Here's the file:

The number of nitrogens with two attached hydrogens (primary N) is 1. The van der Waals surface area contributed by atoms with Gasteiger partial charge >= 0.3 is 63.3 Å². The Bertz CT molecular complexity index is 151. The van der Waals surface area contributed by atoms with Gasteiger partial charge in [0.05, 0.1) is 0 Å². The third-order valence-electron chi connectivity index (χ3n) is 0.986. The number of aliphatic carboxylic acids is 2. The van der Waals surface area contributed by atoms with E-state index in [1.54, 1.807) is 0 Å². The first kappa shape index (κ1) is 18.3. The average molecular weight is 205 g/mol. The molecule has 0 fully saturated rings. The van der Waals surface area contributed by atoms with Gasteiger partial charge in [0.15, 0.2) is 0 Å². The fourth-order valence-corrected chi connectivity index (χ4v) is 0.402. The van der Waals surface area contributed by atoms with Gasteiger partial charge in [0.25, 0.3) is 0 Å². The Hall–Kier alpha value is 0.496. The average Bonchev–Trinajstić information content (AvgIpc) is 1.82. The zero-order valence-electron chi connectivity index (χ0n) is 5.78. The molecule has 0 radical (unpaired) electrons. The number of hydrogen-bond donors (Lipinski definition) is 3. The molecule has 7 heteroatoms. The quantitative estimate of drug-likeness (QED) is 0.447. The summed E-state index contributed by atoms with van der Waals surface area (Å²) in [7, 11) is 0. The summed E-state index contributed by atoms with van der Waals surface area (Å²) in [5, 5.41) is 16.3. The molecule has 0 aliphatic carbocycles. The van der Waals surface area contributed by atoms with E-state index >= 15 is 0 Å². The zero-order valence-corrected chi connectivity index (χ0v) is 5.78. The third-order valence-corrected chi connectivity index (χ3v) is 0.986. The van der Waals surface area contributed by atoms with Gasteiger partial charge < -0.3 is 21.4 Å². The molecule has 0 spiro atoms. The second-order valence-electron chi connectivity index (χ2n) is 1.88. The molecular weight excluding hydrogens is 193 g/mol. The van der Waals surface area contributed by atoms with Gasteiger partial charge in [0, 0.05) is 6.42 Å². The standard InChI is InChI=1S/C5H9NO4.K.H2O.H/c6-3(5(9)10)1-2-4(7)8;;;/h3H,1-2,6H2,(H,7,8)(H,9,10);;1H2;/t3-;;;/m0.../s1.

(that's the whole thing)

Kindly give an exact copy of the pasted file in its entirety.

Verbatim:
The number of nitrogens with two attached hydrogens (primary N) is 1. The van der Waals surface area contributed by atoms with Gasteiger partial charge >= 0.3 is 63.3 Å². The Bertz CT molecular complexity index is 151. The van der Waals surface area contributed by atoms with Gasteiger partial charge in [0.05, 0.1) is 0 Å². The third-order valence-electron chi connectivity index (χ3n) is 0.986. The number of aliphatic carboxylic acids is 2. The van der Waals surface area contributed by atoms with E-state index in [1.54, 1.807) is 0 Å². The first kappa shape index (κ1) is 18.3. The average molecular weight is 205 g/mol. The molecule has 0 fully saturated rings. The van der Waals surface area contributed by atoms with Gasteiger partial charge in [0.15, 0.2) is 0 Å². The fourth-order valence-corrected chi connectivity index (χ4v) is 0.402. The van der Waals surface area contributed by atoms with Gasteiger partial charge in [0.25, 0.3) is 0 Å². The Hall–Kier alpha value is 0.496. The average Bonchev–Trinajstić information content (AvgIpc) is 1.82. The zero-order valence-electron chi connectivity index (χ0n) is 5.78. The molecule has 0 radical (unpaired) electrons. The number of hydrogen-bond donors (Lipinski definition) is 3. The molecule has 7 heteroatoms. The quantitative estimate of drug-likeness (QED) is 0.447. The summed E-state index contributed by atoms with van der Waals surface area (Å²) in [7, 11) is 0. The summed E-state index contributed by atoms with van der Waals surface area (Å²) in [5, 5.41) is 16.3. The molecule has 0 aliphatic carbocycles. The van der Waals surface area contributed by atoms with E-state index >= 15 is 0 Å². The zero-order valence-corrected chi connectivity index (χ0v) is 5.78. The third-order valence-corrected chi connectivity index (χ3v) is 0.986. The van der Waals surface area contributed by atoms with Gasteiger partial charge < -0.3 is 21.4 Å². The molecule has 0 spiro atoms. The second-order valence-electron chi connectivity index (χ2n) is 1.88. The molecular weight excluding hydrogens is 193 g/mol. The van der Waals surface area contributed by atoms with Gasteiger partial charge in [0, 0.05) is 6.42 Å². The standard InChI is InChI=1S/C5H9NO4.K.H2O.H/c6-3(5(9)10)1-2-4(7)8;;;/h3H,1-2,6H2,(H,7,8)(H,9,10);;1H2;/t3-;;;/m0.../s1.